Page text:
Terrestris by DM Lynch

They stood with their faces to the bronzed-red canopy, listening. It was a beech tree, he knew, abstractly, though he could not connect the name with anything in the reality of this burning swell, its restless wind-pulse. Words like xylem, phloem, chlorophyll went up out of his memory to be consumed by the leaves like paper scraps. He was not someone who did this, stand and look at trees, this was the pose, head back, eyes wide, of someone else, and he didn’t know what was expected of him, what the tree demanded. Bronzed-red canopy, burning swell: this was all the looking yielded, as alien to the tree as its name, nothing further from the truth. But she had not brought him out here to look.

Can you hear them? she said.

The evening’s sounds were a texture in the air like the clinging softness of tissue, and there was almost a physicality to the work of separating them from what was audible deep in the foliage. The layers were falling away under his fingers, not his ears, the voices of dogs and children, the surf of traffic two streets away, the tree’s own breathing; he thought that if he listened hard enough he might strip the world down to a final silence, and that would be one way to answer her. But then, there it was, high overhead: a hum, a steady, shimmering resonance, so irreducible now he’d fastened on it that his bones were singing with it. He squinted, trying to pick an anomaly out of the shifting branches and the mosaic of sky they constantly erased and remade, but there was nothing, and as the twilight settled the leaves’ fire was dying, and soon it would all be lost.

They’re up there somewhere, she said, but I can’t see them.

Me neither.

I hope it’s not wasps.

As if on cue, a dark little knot detached itself from the body of the tree and faltered down, carrying its smaller drone like a dispatch from the sonic mass. He ducked away instinctively, and she laughed.

Bumblebees. They’re only bumblebees, relax.

He did, he relaxed, because they were only bumblebees, a soft-furred commonwealth up there in their paper cells, assuming they built their nests from paper, assuming they built nests. They must build nests, because they were bees, but he didn’t know. He didn’t know if bumblebees were pollinators, if they made honey, if they stung. He didn’t know what chlorophyll was, not really. He knew it was what made leaves green, so why were these leaves they colour they were, bronzed, bruised? How old was this tree, how long had it been here before the house and the lawn the tree stood in, before the tree itself, became theirs? Did their tree imply their bees? Where did the word beech come from?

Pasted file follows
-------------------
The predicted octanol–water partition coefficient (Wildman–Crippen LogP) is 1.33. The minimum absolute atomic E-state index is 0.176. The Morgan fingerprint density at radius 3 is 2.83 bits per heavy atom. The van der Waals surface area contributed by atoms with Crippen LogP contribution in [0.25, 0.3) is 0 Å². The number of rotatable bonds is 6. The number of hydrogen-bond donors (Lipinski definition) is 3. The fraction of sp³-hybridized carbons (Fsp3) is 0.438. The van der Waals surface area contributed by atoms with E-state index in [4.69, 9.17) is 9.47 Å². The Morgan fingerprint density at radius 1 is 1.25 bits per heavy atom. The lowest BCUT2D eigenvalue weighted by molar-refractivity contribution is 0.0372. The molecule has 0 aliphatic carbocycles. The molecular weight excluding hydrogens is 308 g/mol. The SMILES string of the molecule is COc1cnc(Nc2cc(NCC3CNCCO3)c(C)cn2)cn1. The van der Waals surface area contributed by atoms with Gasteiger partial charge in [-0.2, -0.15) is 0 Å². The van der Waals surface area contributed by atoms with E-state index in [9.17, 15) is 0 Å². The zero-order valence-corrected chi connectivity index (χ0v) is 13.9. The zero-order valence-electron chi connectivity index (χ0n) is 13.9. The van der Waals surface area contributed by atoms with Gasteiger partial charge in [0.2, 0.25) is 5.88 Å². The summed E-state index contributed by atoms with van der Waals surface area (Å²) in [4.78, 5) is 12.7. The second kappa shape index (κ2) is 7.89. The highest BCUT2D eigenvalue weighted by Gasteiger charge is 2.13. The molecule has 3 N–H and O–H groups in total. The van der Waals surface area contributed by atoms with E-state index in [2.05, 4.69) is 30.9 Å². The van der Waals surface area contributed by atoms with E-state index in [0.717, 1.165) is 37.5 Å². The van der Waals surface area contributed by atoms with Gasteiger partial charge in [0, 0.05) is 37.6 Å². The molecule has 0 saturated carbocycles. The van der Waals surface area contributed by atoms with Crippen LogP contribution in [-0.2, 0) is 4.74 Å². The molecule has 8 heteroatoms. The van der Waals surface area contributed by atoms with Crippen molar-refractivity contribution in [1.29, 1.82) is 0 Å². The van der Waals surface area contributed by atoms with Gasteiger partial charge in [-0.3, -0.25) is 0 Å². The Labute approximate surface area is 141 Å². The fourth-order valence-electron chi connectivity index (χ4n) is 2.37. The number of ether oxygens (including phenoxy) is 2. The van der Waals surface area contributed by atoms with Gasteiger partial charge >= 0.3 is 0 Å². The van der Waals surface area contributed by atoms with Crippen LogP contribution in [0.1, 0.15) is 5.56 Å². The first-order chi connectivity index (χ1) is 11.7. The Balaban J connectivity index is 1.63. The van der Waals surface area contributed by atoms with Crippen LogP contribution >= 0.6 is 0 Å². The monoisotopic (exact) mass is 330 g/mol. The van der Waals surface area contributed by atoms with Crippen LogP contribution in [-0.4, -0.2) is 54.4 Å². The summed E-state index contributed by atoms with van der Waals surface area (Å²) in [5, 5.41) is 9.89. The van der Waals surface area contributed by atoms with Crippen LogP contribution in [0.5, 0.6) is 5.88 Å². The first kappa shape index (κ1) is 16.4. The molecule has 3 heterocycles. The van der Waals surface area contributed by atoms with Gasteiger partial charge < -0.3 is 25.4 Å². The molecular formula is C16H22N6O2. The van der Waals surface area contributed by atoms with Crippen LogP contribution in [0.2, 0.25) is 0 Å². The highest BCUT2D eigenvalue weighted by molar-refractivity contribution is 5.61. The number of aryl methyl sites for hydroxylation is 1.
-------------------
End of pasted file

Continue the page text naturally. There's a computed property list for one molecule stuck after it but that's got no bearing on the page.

It became very suddenly an article of faith with him that these were all questions she could answer.

I love the sound of it, she was saying. I don’t know why. It should sound like danger, in the wild it would be like a warning, but it soothes me. The life of it. Just listen.

He listened. It didn’t sound of life to him. It was mute, somehow, like a geologic frequency, a mineral tone. He knew that for as long as he stood here listening to it he would fail square the noise, the idiot perfection of it, with the fact of the bodies making it, all those limbs and wings wired to their rudimentary intellects. It was too much, a mathematical impossibility. He was failing and the air was buzzing and the separateness of their experiences of this was a cold space between them.

He turned his face to her. He said, How many bumblebees are there in a typical colony?

I’m not really sure.

Where does the word beech come from?

How should I know?

But her voice only had the structure of annoyance, a reflex; she was too distant for anything except the bees, her head still angled back, her eyes in bright communion with something he’d be forever looking away from. And bright eyes was just another fiction. Everything was only what it was, eyes like eyes, leaves like leaves, sky like sky, regardless of his own desperate gaze.

He could go to her now, he thought: she was only a pace away. But then he would have to arrive at her, and he couldn’t see what lay inside that, humming. As hard as he looked, he could not see it. And anyway, she had not brought him out here to look.

They stood under the tree long enough that it became an implicit game, each daring the other to be the first to break, to admit their boredom and go back into the house, until eventually they both turned away together, carrying different things towards different rooms.

DM Lynch is from Cork, Ireland. He studied at Trinity College Dublin and holds an MA in Creative Writing from the University of East Anglia. His writing has previously appeared in Three Monkeys, The Stinging Fly, The Irish Times and the anthology The Best Small Fictions 2015, edited by Pulitzer Prize-winner Robert Olen Butler. 

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